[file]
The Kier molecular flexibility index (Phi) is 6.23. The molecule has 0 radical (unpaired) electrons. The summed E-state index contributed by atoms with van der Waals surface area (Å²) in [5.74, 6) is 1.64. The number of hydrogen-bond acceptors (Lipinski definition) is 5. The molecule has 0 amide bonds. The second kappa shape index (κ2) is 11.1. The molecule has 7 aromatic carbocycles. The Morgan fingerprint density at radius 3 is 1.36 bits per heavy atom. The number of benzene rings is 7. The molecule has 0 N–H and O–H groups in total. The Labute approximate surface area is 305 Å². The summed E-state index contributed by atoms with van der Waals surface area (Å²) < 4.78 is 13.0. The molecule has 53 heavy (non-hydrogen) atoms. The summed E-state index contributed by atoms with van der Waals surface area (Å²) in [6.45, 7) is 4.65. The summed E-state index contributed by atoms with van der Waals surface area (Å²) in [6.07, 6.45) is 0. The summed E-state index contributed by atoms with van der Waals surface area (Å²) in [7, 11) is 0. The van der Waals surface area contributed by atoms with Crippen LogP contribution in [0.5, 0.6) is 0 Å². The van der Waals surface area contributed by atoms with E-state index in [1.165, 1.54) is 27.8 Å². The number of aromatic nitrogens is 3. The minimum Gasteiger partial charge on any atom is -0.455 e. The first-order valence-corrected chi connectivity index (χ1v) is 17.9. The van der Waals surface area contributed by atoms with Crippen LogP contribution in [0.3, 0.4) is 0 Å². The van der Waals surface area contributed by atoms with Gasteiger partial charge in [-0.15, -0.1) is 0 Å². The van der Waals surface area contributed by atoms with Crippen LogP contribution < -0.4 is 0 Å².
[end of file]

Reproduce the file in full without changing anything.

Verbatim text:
The Kier molecular flexibility index (Phi) is 6.23. The molecule has 0 radical (unpaired) electrons. The summed E-state index contributed by atoms with van der Waals surface area (Å²) in [5.74, 6) is 1.64. The number of hydrogen-bond acceptors (Lipinski definition) is 5. The molecule has 0 amide bonds. The second kappa shape index (κ2) is 11.1. The molecule has 7 aromatic carbocycles. The Morgan fingerprint density at radius 3 is 1.36 bits per heavy atom. The number of benzene rings is 7. The molecule has 0 N–H and O–H groups in total. The Labute approximate surface area is 305 Å². The summed E-state index contributed by atoms with van der Waals surface area (Å²) < 4.78 is 13.0. The molecule has 53 heavy (non-hydrogen) atoms. The summed E-state index contributed by atoms with van der Waals surface area (Å²) in [6.45, 7) is 4.65. The summed E-state index contributed by atoms with van der Waals surface area (Å²) in [6.07, 6.45) is 0. The summed E-state index contributed by atoms with van der Waals surface area (Å²) in [7, 11) is 0. The van der Waals surface area contributed by atoms with Crippen LogP contribution in [0.5, 0.6) is 0 Å². The van der Waals surface area contributed by atoms with E-state index in [1.165, 1.54) is 27.8 Å². The number of aromatic nitrogens is 3. The minimum Gasteiger partial charge on any atom is -0.455 e. The first-order valence-corrected chi connectivity index (χ1v) is 17.9. The van der Waals surface area contributed by atoms with Crippen LogP contribution in [0.3, 0.4) is 0 Å². The van der Waals surface area contributed by atoms with Gasteiger partial charge in [-0.15, -0.1) is 0 Å². The van der Waals surface area contributed by atoms with Crippen LogP contribution < -0.4 is 0 Å².